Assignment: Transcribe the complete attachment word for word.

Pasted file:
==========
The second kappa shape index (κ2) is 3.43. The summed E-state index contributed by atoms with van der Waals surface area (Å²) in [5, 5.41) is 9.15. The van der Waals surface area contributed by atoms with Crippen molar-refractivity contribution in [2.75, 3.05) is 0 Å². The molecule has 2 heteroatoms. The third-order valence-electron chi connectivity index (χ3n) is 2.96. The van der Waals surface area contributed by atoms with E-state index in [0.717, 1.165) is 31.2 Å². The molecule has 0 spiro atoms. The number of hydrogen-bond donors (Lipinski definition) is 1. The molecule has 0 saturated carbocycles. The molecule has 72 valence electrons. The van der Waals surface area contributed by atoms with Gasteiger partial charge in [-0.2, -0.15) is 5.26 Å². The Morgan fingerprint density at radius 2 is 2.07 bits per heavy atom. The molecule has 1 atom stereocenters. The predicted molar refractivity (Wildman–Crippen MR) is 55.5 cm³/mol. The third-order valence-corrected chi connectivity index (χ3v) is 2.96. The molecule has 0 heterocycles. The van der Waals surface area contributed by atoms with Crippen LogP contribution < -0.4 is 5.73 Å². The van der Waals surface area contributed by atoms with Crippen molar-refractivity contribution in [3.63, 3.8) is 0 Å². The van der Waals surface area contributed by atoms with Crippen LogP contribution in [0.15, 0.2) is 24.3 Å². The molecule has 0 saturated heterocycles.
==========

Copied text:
The second kappa shape index (κ2) is 3.43. The summed E-state index contributed by atoms with van der Waals surface area (Å²) in [5, 5.41) is 9.15. The van der Waals surface area contributed by atoms with Crippen molar-refractivity contribution in [2.75, 3.05) is 0 Å². The molecule has 2 heteroatoms. The third-order valence-electron chi connectivity index (χ3n) is 2.96. The van der Waals surface area contributed by atoms with E-state index in [0.717, 1.165) is 31.2 Å². The molecule has 0 spiro atoms. The number of hydrogen-bond donors (Lipinski definition) is 1. The molecule has 0 saturated carbocycles. The molecule has 72 valence electrons. The van der Waals surface area contributed by atoms with Gasteiger partial charge in [-0.2, -0.15) is 5.26 Å². The Morgan fingerprint density at radius 2 is 2.07 bits per heavy atom. The molecule has 1 atom stereocenters. The predicted molar refractivity (Wildman–Crippen MR) is 55.5 cm³/mol. The third-order valence-corrected chi connectivity index (χ3v) is 2.96. The molecule has 0 heterocycles. The van der Waals surface area contributed by atoms with Crippen LogP contribution < -0.4 is 5.73 Å². The van der Waals surface area contributed by atoms with Crippen molar-refractivity contribution in [3.63, 3.8) is 0 Å². The van der Waals surface area contributed by atoms with Crippen LogP contribution in [0.15, 0.2) is 24.3 Å². The molecule has 0 saturated heterocycles.